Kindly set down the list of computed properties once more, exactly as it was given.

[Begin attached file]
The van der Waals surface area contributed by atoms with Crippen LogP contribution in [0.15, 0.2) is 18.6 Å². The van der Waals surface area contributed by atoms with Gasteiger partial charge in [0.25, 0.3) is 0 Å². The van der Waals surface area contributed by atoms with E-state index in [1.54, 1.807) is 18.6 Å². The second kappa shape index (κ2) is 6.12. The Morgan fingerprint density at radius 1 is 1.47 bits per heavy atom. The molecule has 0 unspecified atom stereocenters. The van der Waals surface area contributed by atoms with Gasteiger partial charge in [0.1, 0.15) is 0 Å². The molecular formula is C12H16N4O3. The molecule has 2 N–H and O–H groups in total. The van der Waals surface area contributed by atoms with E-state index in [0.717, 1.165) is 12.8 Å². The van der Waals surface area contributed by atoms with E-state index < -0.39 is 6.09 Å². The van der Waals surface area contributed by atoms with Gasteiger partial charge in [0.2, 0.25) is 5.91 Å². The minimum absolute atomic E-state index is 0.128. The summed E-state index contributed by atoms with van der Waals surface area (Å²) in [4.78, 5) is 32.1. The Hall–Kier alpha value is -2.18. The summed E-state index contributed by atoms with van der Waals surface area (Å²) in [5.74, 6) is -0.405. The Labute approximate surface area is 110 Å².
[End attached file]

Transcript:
The van der Waals surface area contributed by atoms with Crippen LogP contribution in [0.15, 0.2) is 18.6 Å². The van der Waals surface area contributed by atoms with Gasteiger partial charge in [0.25, 0.3) is 0 Å². The van der Waals surface area contributed by atoms with E-state index in [1.54, 1.807) is 18.6 Å². The second kappa shape index (κ2) is 6.12. The Morgan fingerprint density at radius 1 is 1.47 bits per heavy atom. The molecule has 0 unspecified atom stereocenters. The van der Waals surface area contributed by atoms with Gasteiger partial charge in [0.1, 0.15) is 0 Å². The molecular formula is C12H16N4O3. The molecule has 2 N–H and O–H groups in total. The van der Waals surface area contributed by atoms with E-state index in [0.717, 1.165) is 12.8 Å². The van der Waals surface area contributed by atoms with E-state index < -0.39 is 6.09 Å². The van der Waals surface area contributed by atoms with Gasteiger partial charge in [0.2, 0.25) is 5.91 Å². The minimum absolute atomic E-state index is 0.128. The summed E-state index contributed by atoms with van der Waals surface area (Å²) in [4.78, 5) is 32.1. The Hall–Kier alpha value is -2.18. The summed E-state index contributed by atoms with van der Waals surface area (Å²) in [5.74, 6) is -0.405. The Labute approximate surface area is 110 Å².